Second, CNBC reports that the Sabah report indicated the audio recording was sent to Khashoggi’s iPhone from his Apple Watch, but if he left his iPhone with his fiancee outside the Saudi consulate, it would likely be difficult to maintain a Bluetooth connection to send the audio recording data to that phone.  

The rate of data transfer between Bluetooth 4.0 devices can be up to 25 Mbps, and though the signal can work through walls, the more objects in between the devices, the less overall range. The general range for Bluetooth 4.0 is up to 300 feet, so depending on how close his fiancee’s car was to the actual room where Khashoggi was allegedly being dismembered, the file might or might not have been transferrable back to his iPhone.

If you were thinking perhaps Khaoshoggi was wearing an Apple Watch that has a cellular data connection, CNBC points out that that particular model of the Apple Watch is incompatible with cellular networks in Turkey.

Finally, even if Khashoggi used an app to record from his Apple watch, Apple doesn’t actually ship the watch with a recording app.

So, he would have had to use one of several third-party apps that enable audio recording on the watch, and Apple’s privacy rules require such apps to display a red indicator on the watch a screen while it’s recording audio.

Anyone who looked at the watch would likely know they were being recorded. Of course, it’s certainly possible someone unfamiliar with the Apple Watch might not know what that big red button meant. But an alleged 15 highly-trained assassins?

Which leads me back to a hypothesis shared with me via a former member of the U.S. military. The Sabah Apple Watch story was very possibly a smokescreen published by Turkish intelligence intended to protect its own sources and methods.

Meaning, the Turkish government most likely had that Saudi consulate bugged to high heaven, so it’s very likely they do know if there was a murder and dismemberment taking place there. 

But suggesting via an open source record like a Turkish newspaper that such knowledge came in via an Apple Watch versus a well-placed bug is a very convenient way to let the world know that the Turks had that information, without really letting the world, and the Saudis, know exactly how.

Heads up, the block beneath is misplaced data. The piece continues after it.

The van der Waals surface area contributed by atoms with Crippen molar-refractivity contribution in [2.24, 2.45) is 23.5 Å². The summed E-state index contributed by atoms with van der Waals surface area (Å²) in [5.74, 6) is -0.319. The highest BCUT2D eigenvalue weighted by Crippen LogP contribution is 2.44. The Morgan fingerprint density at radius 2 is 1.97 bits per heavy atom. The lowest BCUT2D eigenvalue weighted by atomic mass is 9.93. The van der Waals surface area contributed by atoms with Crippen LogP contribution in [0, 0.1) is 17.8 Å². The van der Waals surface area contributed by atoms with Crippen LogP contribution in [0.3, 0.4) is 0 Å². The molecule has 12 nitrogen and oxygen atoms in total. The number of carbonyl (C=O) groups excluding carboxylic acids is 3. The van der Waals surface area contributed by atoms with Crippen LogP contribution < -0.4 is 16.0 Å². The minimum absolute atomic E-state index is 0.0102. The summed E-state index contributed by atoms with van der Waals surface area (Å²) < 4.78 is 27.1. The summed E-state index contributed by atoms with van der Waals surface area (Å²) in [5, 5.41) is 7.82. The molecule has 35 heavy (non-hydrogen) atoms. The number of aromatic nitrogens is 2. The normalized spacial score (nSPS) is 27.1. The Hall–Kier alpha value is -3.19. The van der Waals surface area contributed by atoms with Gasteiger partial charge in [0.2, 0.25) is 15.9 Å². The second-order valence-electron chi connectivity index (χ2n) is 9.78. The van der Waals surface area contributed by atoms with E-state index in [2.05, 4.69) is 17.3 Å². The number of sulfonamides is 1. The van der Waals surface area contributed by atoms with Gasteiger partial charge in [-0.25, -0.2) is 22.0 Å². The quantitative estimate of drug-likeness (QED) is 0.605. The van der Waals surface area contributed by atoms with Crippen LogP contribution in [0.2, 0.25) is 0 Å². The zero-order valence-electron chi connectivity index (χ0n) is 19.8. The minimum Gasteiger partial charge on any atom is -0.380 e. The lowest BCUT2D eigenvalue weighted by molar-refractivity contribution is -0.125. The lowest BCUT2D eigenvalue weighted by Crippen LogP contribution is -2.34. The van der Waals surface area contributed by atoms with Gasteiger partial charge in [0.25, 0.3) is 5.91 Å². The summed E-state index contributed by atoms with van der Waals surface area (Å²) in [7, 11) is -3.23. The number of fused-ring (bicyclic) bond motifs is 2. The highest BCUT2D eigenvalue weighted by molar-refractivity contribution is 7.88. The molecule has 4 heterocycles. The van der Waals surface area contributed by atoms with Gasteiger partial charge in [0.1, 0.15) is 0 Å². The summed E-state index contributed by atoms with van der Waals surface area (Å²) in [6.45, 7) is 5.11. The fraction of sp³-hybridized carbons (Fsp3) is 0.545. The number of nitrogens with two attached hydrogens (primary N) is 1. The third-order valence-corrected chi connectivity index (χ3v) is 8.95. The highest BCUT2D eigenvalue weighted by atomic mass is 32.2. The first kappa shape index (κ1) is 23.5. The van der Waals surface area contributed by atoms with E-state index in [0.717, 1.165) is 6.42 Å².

Whatever the role these technologies did or didn’t play, the disappearance of Jamal Khashoggi has evolved into an international incident.

Just this morning, The New York Times reported that President Trump said that he spoke with the king of Saudi Arabia and that “the ruler denied any knowledge of what happened to a missing Saudi dissident journalist [Jamal Khashoggi].”

Yet, Trump indicated he would still be sending Secretary of State Mike Pompeo to Saudia Arabia later this morning to meet with King Salman.

No word yet on whether or not Secretary Pompeo will be wearing an Apple Watch!

Written by turbotodd

October 15, 2018 at 11:03 am

Don’t Squeeze the Garmin

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Happy Friday.

If you were wondering whether there was any election cyber shenanigans going on, the Washington Post (“WAPO”) is reporting that Facebook has already purged over 800 U.S. accounts and pages for pushing political spam.

WAPO points out that in doing so, Facebook is potentially wading into politically treacherous waters, because some of those accounts had been in existence for years and had amassed millions of followers on both sides of the aisle.

At stake is the company’s future ability to operate with minimal government scrutiny: Prominent Republican and Democratic politicians now say Facebook should be regulated more heavily if it cannot control a growing list of abuses, including foreign meddling, the spread of misleading news — and if it abuses its power to censor, as conservatives have repeatedly alleged.

Still long on Facebook, much?

Meanwhile, back in the entertainment realm, here’s a creepy but interesting one for you.  Amy Winehouse is coming back to life and going out on tour as a hologram.

Proceeds from the tour will go toward the Amy Winehouse Foundation, which is dedicated to drug and alcohol abuse awareness and prevention among young people.

The tour is being produced by BASE Hologram, which uses holographic film technology to produce live entertainment tours and attractions worldwide, in partnership with the Winehouse family.

The tour will featured digitally remastered arrangements of the British singer’s hits — including “Rehab,” “Back to Black” and “Valerie” — with Winehouse’s hologram backed by a live band, singers and “theatrical stagecraft,” according to BASE.

I was a fan, and call me old fashioned, but I’m not sure I’m mentally prepared to show up to a stadium full of fans in order to watch a hologram sing. 

And if you’re in the market for a hardcore new smart watch to make sure you don’t miss the Amy hologram show, Garmin’s got your back with a new GPS watch called “Instinct,” which The Verge is reporting is built for endurance for outdoor activities like running or mountain biking.

Instinct comes with a 3-axis compass, barometric altimeter, and multiple global navigation satellite systems (GPS, GLONASS and Galileo). Support for multiple navigation systems allows the watch to track a user’s location even in more remote environments. It also uses Garmin’s TracBack feature, which sets “digital breadcrumbs” as you travel and can navigate you back to your starting point.

The Instinct also comes with heart rate sensors and monitors other health markers like daily activity, calories burned, sleep, and stress (measured through heart rate variability). There’s also a variety of built-in sports apps.

Garmin says the Instinct is built to military standards for thermal, shock, and water resistance (the latter rated to 100 meters). It comes with a fiber reinforced polymer case, silicon band, and a display the company says is “chemically strengthened” as well as scratch resistant.

The Garman Instinct will be priced at U.S. $299.99.

Written by turbotodd

October 12, 2018 at 12:20 pm

Posted in 2018, hollywood, music, wearables